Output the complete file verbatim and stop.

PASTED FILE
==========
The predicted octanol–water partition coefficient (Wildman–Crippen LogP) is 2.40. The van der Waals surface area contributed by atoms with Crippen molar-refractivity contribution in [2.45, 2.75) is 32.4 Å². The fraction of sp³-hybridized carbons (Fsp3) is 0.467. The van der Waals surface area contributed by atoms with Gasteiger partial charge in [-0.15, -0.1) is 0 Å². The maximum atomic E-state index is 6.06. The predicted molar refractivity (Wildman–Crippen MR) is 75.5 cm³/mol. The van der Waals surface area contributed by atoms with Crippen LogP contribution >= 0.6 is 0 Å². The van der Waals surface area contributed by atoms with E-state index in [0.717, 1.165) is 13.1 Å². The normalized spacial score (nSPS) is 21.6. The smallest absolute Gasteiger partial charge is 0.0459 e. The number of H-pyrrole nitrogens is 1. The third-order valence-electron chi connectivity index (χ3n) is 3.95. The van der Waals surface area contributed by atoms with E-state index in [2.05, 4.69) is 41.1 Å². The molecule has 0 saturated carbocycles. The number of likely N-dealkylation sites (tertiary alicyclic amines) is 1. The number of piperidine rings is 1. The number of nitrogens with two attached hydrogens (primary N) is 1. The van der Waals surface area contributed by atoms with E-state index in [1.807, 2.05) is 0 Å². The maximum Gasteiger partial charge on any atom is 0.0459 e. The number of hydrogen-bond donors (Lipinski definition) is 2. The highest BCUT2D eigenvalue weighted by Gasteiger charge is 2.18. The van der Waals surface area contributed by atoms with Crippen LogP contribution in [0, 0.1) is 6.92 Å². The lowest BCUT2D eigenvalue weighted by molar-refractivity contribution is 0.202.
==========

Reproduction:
The predicted octanol–water partition coefficient (Wildman–Crippen LogP) is 2.40. The van der Waals surface area contributed by atoms with Crippen molar-refractivity contribution in [2.45, 2.75) is 32.4 Å². The fraction of sp³-hybridized carbons (Fsp3) is 0.467. The van der Waals surface area contributed by atoms with Gasteiger partial charge in [-0.15, -0.1) is 0 Å². The maximum atomic E-state index is 6.06. The predicted molar refractivity (Wildman–Crippen MR) is 75.5 cm³/mol. The van der Waals surface area contributed by atoms with Crippen LogP contribution >= 0.6 is 0 Å². The van der Waals surface area contributed by atoms with E-state index in [0.717, 1.165) is 13.1 Å². The normalized spacial score (nSPS) is 21.6. The smallest absolute Gasteiger partial charge is 0.0459 e. The number of H-pyrrole nitrogens is 1. The third-order valence-electron chi connectivity index (χ3n) is 3.95. The van der Waals surface area contributed by atoms with E-state index in [2.05, 4.69) is 41.1 Å². The molecule has 0 saturated carbocycles. The number of likely N-dealkylation sites (tertiary alicyclic amines) is 1. The number of piperidine rings is 1. The number of nitrogens with two attached hydrogens (primary N) is 1. The van der Waals surface area contributed by atoms with E-state index in [1.807, 2.05) is 0 Å². The maximum Gasteiger partial charge on any atom is 0.0459 e. The number of hydrogen-bond donors (Lipinski definition) is 2. The highest BCUT2D eigenvalue weighted by Gasteiger charge is 2.18. The van der Waals surface area contributed by atoms with Crippen LogP contribution in [0, 0.1) is 6.92 Å². The lowest BCUT2D eigenvalue weighted by molar-refractivity contribution is 0.202.